Woakes hasn’t played a Test match for England since March last year when he took three wickets against the West Indies in Grenada. Since then, he missed the entirety of the 2022 home summer with a cartilage injury in his left knee, before returning to England’s white-ball squads this winter. He was part of England’s T20 World Cup winning squad in Australia, as well as their ODI tours of South Africa and Bangladesh.
Tongue was called up to the England squad last week amid several injury concerns for England’s fast-bowling unit. Jofra Archer and Olly Stone have both already been ruled out of the summer’s action while Ollie Robinson and James Anderson are both nursing injuries. Mark Wood’s workload is also being managed ahead of the high-intensity summer and he has returned home to spend time with his family after the birth of his second child.
Of the bowlers left in England’s squad to face Ireland, that left Stuart Broad, Matthew Potts, Tongue and Woakes from which England could make up a pace-bowling group. Of the three England selected in their starting XI, Woakes was the one to miss out.
On the face of it, the decision to leave out Woakes – who has a brilliant record at Lord’s – in favour of an unknown entity in Tongue could be seen as puzzling. While he has fallen out of favour in Test matches away from home recently, Woakes is undoubtedly a premier option in English conditions.
Since the beginning of 2021, he has taken 40 wickets at 21.70 in Test matches in England. At Lord’s in particular, he is a master. His career stats at the ground read 27 wickets in five Tests at an average of 11.33, with three five-fors and a ten-for. He also averages 61 at Lord’s with the bat, with his sole Test hundred coming at the prestigious venue. In the previous Ireland Test match at Lord’s, again preceding an Ashes four years ago, Woakes took six wickets as the visitors collapsed to 38 all out in the fourth innings.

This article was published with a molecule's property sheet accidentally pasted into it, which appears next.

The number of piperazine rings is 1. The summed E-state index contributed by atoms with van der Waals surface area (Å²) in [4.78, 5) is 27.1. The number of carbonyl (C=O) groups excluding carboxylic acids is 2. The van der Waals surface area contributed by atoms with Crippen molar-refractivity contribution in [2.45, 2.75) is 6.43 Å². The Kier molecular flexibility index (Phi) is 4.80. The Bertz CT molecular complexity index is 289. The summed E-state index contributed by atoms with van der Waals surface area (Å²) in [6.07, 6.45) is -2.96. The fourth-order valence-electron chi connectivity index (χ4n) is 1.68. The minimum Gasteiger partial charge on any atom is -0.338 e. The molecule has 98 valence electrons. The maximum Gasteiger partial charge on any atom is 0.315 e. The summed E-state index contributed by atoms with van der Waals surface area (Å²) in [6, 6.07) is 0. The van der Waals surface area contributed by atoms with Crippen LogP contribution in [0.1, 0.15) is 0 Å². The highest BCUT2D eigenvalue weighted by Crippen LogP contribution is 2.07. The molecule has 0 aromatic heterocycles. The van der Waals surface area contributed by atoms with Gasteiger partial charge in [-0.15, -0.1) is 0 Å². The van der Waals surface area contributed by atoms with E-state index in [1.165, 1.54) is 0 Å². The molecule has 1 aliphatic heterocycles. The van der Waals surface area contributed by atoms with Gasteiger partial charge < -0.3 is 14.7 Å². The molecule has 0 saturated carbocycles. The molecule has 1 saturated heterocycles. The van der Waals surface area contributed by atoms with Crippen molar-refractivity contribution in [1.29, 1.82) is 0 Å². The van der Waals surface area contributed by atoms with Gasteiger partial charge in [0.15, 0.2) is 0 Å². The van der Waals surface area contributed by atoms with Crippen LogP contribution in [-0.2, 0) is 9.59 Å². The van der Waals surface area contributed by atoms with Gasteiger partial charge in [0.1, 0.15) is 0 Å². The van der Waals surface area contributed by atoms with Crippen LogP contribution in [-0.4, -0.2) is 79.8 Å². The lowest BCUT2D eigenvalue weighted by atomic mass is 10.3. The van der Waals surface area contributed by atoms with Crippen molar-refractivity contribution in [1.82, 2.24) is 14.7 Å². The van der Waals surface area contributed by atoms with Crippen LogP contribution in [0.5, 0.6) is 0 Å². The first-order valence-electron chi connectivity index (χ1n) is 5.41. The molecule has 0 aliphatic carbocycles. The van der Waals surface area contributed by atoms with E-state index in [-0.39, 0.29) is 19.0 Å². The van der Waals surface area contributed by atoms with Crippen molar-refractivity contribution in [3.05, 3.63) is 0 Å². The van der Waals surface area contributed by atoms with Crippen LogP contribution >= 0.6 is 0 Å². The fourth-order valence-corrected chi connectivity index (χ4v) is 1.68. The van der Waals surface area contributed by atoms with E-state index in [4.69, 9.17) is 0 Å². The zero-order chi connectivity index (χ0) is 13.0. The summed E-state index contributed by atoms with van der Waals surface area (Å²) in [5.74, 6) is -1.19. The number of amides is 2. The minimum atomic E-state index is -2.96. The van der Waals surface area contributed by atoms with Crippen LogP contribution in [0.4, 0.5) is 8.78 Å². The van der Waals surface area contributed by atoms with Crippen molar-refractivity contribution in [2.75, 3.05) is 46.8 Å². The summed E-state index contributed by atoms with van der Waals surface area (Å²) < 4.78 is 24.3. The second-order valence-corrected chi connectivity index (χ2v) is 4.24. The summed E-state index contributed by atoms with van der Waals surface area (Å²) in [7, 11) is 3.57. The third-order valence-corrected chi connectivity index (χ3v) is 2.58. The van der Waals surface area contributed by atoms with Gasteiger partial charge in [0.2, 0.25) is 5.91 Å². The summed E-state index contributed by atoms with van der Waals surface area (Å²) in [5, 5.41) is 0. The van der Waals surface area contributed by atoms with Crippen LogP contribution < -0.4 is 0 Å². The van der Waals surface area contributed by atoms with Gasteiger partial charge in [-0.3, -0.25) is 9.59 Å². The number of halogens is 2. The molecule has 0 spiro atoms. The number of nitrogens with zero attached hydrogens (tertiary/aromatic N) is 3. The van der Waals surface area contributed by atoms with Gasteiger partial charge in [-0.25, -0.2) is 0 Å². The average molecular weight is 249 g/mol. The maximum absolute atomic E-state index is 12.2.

But, while Woakes would undoubtedly have been an asset for England against an inexperienced Ireland side, scratch the surface and his exclusion begins to make more sense.
It’s not hard to imagine that one of Anderson or Robinson won’t be fit for the first Ashes Test at Edgbaston, and it seems almost a foregone conclusion that they will not be able to make it through all five Tests against Australia. It is also unlikely that Wood will play consistently throughout the summer. While Potts’ fitness seems more robust (currently) that leaves England with just Broad and Woakes left to rotate through. Taking all of this into consideration, Tongue playing at least a small part in England’s Ashes campaign looks increasingly likely.
Ben Stokes conceded as much in an interview with BBC Sport on Wednesday: “We see this as a great opportunity to see someone like Josh Tongue go out and play in a Test,” he said. “We might need someone like him throughout the summer. It gives me an opportunity to see what his character is like and what he is like to operate with as a captain. Woakesy completely understood that.
“We know Woakesy is a very experienced player and what he will offer this team when he plays.”
Woakes is a highly experienced Test and international bowler, who himself made his debut in a (dead-rubber) Ashes Test ten years ago. Parachuting Tongue in to make his debut in an Ashes series, without a Test already under his belt, is a different scenario than asking Woakes to play his first Test in over a year during a high-profile series.
In an effort to avoid Tongue becoming the latest in a long line of Ashes debutants consigned to scrapheap after a difficult initiation, the Ireland debut makes sense. Also, as Stokes said, a low-stakes game for both sides gives Stokes and McCullum a look at how good Tongue is at the minute, as well as what his ceiling could be.
So, while Woakes’ return will have to wait a little longer and there will be no magical Lord’s return for its maestro on this occasion, there is method behind what, on the face of it, looks like madness.